On Thursday, Tongaren MP Eseli Simiyu warned that UDA and ODM parties could lose strong candidates to fringe parties if they bungle nominations. 

“The perception is that the two parties are seen as the big horses but danger is lurking and they could be left scratching their heads sooner than later,” the Ford Kenya lawmaker said. 

The MP said the only way political parties can stand the test of time would be if leaders stopped meddling in party primaries and allowed democracy to prevail. 

“Any attempt by party bosses to meddle in the nominations and trying to dish out tickets would be costly for parties especially in their strongholds,” he said. 

So far it looks like Ruto's problems will be in five counties of Kisii, Uasin Gishu, Kirinyaga, Bomet and Kericho. 

In Kisii, two of Ruto's point men in the region - Deputy Governor Joash Maangi and former South Mugirango MP Omingo Magara - are eyeing the UDA ticket. 

In neighbouring Bomet county, a tight race is shaping up between incumbent Governor Hillary Barchok and Petroleum CAS John Musonik. 

The indication on Wednesday by Kirinyaga Governor Ann Waiguru that she could join UDA has put the DP between a rock and a hard place. 

Ruto’s ally and county Woman Representative Purity Ngirici has already announced that she will be seeking to dethrone the former Devolution CS on a UDA ticket. 

Ngirici said although Waiguru was pushing for the Building Bridges Initiative against the wishes of the people of  Kirinyaga, the governor is welcome to the “hustler movement” 

“Because they have joined us a bit late, as a governor candidate on UDA, I am asking them to come in peace. We will go into nomination and I am very ready to battle with them,” Ngirici said.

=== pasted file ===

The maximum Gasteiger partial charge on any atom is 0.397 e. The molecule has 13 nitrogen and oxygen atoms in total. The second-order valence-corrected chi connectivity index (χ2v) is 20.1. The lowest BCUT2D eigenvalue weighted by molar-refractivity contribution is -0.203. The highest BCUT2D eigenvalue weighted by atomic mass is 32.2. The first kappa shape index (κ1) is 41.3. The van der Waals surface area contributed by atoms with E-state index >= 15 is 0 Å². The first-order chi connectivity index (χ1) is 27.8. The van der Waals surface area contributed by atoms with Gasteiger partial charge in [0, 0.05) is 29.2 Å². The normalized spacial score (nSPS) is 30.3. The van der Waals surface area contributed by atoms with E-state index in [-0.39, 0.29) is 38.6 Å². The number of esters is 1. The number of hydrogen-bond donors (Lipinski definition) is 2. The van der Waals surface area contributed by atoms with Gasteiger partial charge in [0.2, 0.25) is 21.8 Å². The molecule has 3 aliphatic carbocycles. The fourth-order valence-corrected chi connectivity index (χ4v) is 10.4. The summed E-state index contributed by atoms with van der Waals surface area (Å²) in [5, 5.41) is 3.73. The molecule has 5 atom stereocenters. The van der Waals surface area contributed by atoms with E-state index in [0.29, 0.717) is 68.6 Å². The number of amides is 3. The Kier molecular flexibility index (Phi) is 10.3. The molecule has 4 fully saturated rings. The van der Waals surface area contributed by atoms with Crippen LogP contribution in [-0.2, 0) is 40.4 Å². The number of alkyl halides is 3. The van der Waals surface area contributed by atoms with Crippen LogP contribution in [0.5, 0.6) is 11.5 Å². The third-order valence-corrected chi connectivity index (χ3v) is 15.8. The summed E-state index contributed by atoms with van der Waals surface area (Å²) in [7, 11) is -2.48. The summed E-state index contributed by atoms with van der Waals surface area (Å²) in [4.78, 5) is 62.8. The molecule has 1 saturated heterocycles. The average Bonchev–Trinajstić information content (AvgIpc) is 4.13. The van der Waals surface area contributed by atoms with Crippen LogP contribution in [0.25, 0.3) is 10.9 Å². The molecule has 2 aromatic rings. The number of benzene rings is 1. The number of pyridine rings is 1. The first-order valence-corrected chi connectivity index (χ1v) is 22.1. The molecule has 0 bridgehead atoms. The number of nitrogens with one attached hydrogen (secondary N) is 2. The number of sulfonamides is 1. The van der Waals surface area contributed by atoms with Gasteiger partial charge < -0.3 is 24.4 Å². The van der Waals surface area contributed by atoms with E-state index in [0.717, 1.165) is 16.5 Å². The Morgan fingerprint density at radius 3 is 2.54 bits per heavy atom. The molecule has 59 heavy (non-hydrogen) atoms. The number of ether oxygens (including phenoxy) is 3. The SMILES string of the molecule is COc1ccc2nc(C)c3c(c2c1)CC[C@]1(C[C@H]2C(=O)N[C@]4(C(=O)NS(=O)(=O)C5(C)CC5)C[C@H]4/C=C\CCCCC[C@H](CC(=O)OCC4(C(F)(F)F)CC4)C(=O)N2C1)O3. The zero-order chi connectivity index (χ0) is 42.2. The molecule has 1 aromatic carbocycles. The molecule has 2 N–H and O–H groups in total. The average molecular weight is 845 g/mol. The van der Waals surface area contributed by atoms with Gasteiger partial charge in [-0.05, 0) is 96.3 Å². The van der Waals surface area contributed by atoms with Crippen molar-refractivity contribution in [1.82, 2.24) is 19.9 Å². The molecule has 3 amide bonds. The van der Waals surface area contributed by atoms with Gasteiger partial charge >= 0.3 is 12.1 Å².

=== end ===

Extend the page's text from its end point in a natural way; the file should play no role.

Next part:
She went on: “If the people of Kirinyaga will decide that you (Waiguru) are going to be the next governor, well and good, I will sit back and support you. But if we go for nominations and I defeat you, you should also accept defeat. That is what I stand for.” 

Kericho county could also give the DP sleepless nights as his two close associates – Senator Aaron Cheruiyot and Energy CS Charles Keter - are understood to be planning to succeed Governor Paul Chepkwony.    

On Wednesday, Ruto said every member of UDA will get an opportunity, assuring the aspirants of a transparent nomination process. 

Ruto said no one will be favoured regardless of the closeness they enjoy to the second-in-command. 

“We will have free, fair and democratic nominations. The people will decide who will take which position –MCA, MP, Woman Representative, senator, governor - members will have the final say,” he said during a meeting with leaders from Northeastern counties.    

He added, “You do not have to be a friend of anybody, you don’t have to know anybody. You only need to know the voter because that is the person who will determine whether you get the ticket and win the seat or not.” 

Analysts have warned that without pre-nomination negotiations, fallouts could be inevitable.

Bungled nominations could lead to hopefuls bolting out to run as independent candidates. 

Peter Theuri, a political analyst based in Nairobi, told the Star that in a scenario where some of the aspirants feel that they are likely to be rigged out, going independent would be an option.